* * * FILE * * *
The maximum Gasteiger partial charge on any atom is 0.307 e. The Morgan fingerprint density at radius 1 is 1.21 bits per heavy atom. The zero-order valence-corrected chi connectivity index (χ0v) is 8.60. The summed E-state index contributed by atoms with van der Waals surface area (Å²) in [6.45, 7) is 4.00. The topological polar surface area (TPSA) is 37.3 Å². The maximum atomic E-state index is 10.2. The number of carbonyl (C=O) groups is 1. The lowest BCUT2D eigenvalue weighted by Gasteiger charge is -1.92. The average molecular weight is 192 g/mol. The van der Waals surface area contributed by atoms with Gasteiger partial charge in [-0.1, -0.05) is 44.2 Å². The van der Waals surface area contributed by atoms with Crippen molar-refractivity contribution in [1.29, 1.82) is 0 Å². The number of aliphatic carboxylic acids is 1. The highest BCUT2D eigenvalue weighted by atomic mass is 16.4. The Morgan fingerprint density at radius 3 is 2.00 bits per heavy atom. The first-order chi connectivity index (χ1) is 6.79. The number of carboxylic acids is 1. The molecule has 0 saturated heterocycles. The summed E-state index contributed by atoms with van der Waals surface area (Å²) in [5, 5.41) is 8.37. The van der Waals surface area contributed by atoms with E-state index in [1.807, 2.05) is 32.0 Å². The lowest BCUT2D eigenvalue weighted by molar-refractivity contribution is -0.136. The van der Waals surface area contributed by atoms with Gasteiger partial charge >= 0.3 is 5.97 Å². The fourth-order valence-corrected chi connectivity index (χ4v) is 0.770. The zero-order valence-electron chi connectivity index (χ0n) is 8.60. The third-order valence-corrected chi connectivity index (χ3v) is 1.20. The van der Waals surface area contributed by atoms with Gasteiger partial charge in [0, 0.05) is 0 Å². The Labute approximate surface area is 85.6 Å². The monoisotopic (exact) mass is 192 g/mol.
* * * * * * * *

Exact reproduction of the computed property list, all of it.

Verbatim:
The maximum Gasteiger partial charge on any atom is 0.307 e. The Morgan fingerprint density at radius 1 is 1.21 bits per heavy atom. The zero-order valence-corrected chi connectivity index (χ0v) is 8.60. The summed E-state index contributed by atoms with van der Waals surface area (Å²) in [6.45, 7) is 4.00. The topological polar surface area (TPSA) is 37.3 Å². The maximum atomic E-state index is 10.2. The number of carbonyl (C=O) groups is 1. The lowest BCUT2D eigenvalue weighted by Gasteiger charge is -1.92. The average molecular weight is 192 g/mol. The van der Waals surface area contributed by atoms with Gasteiger partial charge in [-0.1, -0.05) is 44.2 Å². The van der Waals surface area contributed by atoms with Crippen molar-refractivity contribution in [1.29, 1.82) is 0 Å². The number of aliphatic carboxylic acids is 1. The highest BCUT2D eigenvalue weighted by atomic mass is 16.4. The Morgan fingerprint density at radius 3 is 2.00 bits per heavy atom. The first-order chi connectivity index (χ1) is 6.79. The number of carboxylic acids is 1. The molecule has 0 saturated heterocycles. The summed E-state index contributed by atoms with van der Waals surface area (Å²) in [5, 5.41) is 8.37. The van der Waals surface area contributed by atoms with E-state index in [1.807, 2.05) is 32.0 Å². The lowest BCUT2D eigenvalue weighted by molar-refractivity contribution is -0.136. The van der Waals surface area contributed by atoms with Gasteiger partial charge >= 0.3 is 5.97 Å². The fourth-order valence-corrected chi connectivity index (χ4v) is 0.770. The zero-order valence-electron chi connectivity index (χ0n) is 8.60. The third-order valence-corrected chi connectivity index (χ3v) is 1.20. The van der Waals surface area contributed by atoms with Gasteiger partial charge in [0, 0.05) is 0 Å². The Labute approximate surface area is 85.6 Å². The monoisotopic (exact) mass is 192 g/mol.